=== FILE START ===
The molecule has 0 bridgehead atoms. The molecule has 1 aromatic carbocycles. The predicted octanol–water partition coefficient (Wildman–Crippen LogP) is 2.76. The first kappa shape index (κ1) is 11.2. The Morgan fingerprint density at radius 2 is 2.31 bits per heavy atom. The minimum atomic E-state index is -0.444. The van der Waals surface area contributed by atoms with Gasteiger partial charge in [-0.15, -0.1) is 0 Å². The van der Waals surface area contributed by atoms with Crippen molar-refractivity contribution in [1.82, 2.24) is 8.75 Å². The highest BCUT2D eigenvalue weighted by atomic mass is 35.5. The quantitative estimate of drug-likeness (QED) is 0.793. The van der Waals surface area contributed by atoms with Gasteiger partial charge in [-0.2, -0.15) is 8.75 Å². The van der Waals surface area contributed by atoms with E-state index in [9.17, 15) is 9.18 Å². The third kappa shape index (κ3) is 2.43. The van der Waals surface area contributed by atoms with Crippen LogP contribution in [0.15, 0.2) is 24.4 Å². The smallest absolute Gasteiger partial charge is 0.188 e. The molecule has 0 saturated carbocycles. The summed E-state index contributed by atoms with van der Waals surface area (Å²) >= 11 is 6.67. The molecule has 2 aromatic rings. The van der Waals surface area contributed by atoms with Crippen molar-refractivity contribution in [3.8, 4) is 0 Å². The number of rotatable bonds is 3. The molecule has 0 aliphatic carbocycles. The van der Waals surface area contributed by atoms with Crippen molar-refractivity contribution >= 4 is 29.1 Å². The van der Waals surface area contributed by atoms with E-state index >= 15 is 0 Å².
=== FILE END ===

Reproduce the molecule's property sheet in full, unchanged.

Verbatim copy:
The molecule has 0 bridgehead atoms. The molecule has 1 aromatic carbocycles. The predicted octanol–water partition coefficient (Wildman–Crippen LogP) is 2.76. The first kappa shape index (κ1) is 11.2. The Morgan fingerprint density at radius 2 is 2.31 bits per heavy atom. The minimum atomic E-state index is -0.444. The van der Waals surface area contributed by atoms with Gasteiger partial charge in [-0.15, -0.1) is 0 Å². The van der Waals surface area contributed by atoms with Crippen molar-refractivity contribution in [1.82, 2.24) is 8.75 Å². The highest BCUT2D eigenvalue weighted by atomic mass is 35.5. The quantitative estimate of drug-likeness (QED) is 0.793. The van der Waals surface area contributed by atoms with Gasteiger partial charge in [-0.2, -0.15) is 8.75 Å². The van der Waals surface area contributed by atoms with E-state index in [9.17, 15) is 9.18 Å². The third kappa shape index (κ3) is 2.43. The van der Waals surface area contributed by atoms with Crippen LogP contribution in [0.15, 0.2) is 24.4 Å². The smallest absolute Gasteiger partial charge is 0.188 e. The molecule has 0 saturated carbocycles. The summed E-state index contributed by atoms with van der Waals surface area (Å²) >= 11 is 6.67. The molecule has 2 aromatic rings. The van der Waals surface area contributed by atoms with Crippen molar-refractivity contribution in [3.8, 4) is 0 Å². The number of rotatable bonds is 3. The molecule has 0 aliphatic carbocycles. The van der Waals surface area contributed by atoms with Crippen molar-refractivity contribution >= 4 is 29.1 Å². The van der Waals surface area contributed by atoms with E-state index >= 15 is 0 Å².